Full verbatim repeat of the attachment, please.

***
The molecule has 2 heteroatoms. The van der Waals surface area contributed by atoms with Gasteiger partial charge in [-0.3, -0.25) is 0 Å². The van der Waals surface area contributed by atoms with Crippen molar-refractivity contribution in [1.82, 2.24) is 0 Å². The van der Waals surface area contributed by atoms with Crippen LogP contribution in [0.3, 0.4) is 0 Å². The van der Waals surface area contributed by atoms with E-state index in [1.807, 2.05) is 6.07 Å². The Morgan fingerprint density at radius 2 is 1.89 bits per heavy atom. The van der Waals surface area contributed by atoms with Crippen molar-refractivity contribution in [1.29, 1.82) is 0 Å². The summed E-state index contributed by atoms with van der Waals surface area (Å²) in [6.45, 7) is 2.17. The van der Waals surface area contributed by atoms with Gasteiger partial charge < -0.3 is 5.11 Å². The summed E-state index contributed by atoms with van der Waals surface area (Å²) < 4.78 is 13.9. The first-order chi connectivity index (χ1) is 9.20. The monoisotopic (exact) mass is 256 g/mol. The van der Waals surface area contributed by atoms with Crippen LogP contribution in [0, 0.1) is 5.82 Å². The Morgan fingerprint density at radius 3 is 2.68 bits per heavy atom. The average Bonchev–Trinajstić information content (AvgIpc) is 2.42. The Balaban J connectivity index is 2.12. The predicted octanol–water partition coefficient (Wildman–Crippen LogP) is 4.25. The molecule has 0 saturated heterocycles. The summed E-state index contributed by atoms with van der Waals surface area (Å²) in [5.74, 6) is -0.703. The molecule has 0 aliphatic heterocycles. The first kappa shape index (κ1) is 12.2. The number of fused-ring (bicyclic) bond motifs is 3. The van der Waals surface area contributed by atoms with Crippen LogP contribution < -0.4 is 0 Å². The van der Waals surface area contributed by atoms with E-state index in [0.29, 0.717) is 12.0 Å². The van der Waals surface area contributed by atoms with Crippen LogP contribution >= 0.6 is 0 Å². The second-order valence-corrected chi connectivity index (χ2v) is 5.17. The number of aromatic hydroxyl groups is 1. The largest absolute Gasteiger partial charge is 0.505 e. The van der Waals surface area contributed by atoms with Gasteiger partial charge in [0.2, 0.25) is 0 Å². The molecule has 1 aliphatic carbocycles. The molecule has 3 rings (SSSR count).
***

The molecule has 2 heteroatoms. The van der Waals surface area contributed by atoms with Gasteiger partial charge in [-0.3, -0.25) is 0 Å². The van der Waals surface area contributed by atoms with Crippen molar-refractivity contribution in [1.82, 2.24) is 0 Å². The van der Waals surface area contributed by atoms with Crippen LogP contribution in [0.3, 0.4) is 0 Å². The van der Waals surface area contributed by atoms with E-state index in [1.807, 2.05) is 6.07 Å². The Morgan fingerprint density at radius 2 is 1.89 bits per heavy atom. The van der Waals surface area contributed by atoms with Crippen molar-refractivity contribution in [1.29, 1.82) is 0 Å². The summed E-state index contributed by atoms with van der Waals surface area (Å²) in [6.45, 7) is 2.17. The van der Waals surface area contributed by atoms with Gasteiger partial charge < -0.3 is 5.11 Å². The summed E-state index contributed by atoms with van der Waals surface area (Å²) < 4.78 is 13.9. The first-order chi connectivity index (χ1) is 9.20. The monoisotopic (exact) mass is 256 g/mol. The van der Waals surface area contributed by atoms with Crippen LogP contribution in [0, 0.1) is 5.82 Å². The Morgan fingerprint density at radius 3 is 2.68 bits per heavy atom. The average Bonchev–Trinajstić information content (AvgIpc) is 2.42. The Balaban J connectivity index is 2.12. The predicted octanol–water partition coefficient (Wildman–Crippen LogP) is 4.25. The molecule has 0 saturated heterocycles. The summed E-state index contributed by atoms with van der Waals surface area (Å²) in [5.74, 6) is -0.703. The molecule has 0 aliphatic heterocycles. The first kappa shape index (κ1) is 12.2. The number of fused-ring (bicyclic) bond motifs is 3. The van der Waals surface area contributed by atoms with Crippen LogP contribution < -0.4 is 0 Å². The van der Waals surface area contributed by atoms with E-state index in [0.29, 0.717) is 12.0 Å². The van der Waals surface area contributed by atoms with Crippen LogP contribution >= 0.6 is 0 Å². The second-order valence-corrected chi connectivity index (χ2v) is 5.17. The number of aromatic hydroxyl groups is 1. The largest absolute Gasteiger partial charge is 0.505 e. The van der Waals surface area contributed by atoms with Gasteiger partial charge in [0.2, 0.25) is 0 Å². The molecule has 1 aliphatic carbocycles. The molecule has 3 rings (SSSR count).